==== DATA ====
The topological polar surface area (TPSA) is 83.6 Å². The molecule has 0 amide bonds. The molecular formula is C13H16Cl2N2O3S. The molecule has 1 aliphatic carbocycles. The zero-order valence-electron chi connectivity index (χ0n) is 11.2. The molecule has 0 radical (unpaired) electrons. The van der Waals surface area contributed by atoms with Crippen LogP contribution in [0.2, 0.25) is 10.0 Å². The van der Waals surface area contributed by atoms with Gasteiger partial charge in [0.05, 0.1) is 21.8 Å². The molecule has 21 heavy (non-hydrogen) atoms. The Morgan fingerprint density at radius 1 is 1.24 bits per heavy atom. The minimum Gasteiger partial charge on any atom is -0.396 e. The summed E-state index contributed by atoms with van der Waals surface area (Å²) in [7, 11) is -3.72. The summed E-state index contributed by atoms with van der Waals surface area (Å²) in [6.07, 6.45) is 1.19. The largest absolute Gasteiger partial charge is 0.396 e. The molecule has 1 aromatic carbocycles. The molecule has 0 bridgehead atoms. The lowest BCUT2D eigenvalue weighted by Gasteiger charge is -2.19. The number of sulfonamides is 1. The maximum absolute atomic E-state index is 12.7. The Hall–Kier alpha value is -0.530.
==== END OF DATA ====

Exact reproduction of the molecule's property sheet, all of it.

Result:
The topological polar surface area (TPSA) is 83.6 Å². The molecule has 0 amide bonds. The molecular formula is C13H16Cl2N2O3S. The molecule has 1 aliphatic carbocycles. The zero-order valence-electron chi connectivity index (χ0n) is 11.2. The molecule has 0 radical (unpaired) electrons. The van der Waals surface area contributed by atoms with Crippen LogP contribution in [0.2, 0.25) is 10.0 Å². The van der Waals surface area contributed by atoms with Gasteiger partial charge in [0.05, 0.1) is 21.8 Å². The molecule has 21 heavy (non-hydrogen) atoms. The Morgan fingerprint density at radius 1 is 1.24 bits per heavy atom. The minimum Gasteiger partial charge on any atom is -0.396 e. The summed E-state index contributed by atoms with van der Waals surface area (Å²) in [7, 11) is -3.72. The summed E-state index contributed by atoms with van der Waals surface area (Å²) in [6.07, 6.45) is 1.19. The largest absolute Gasteiger partial charge is 0.396 e. The molecule has 1 aromatic carbocycles. The molecule has 0 bridgehead atoms. The lowest BCUT2D eigenvalue weighted by Gasteiger charge is -2.19. The number of sulfonamides is 1. The maximum absolute atomic E-state index is 12.7. The Hall–Kier alpha value is -0.530.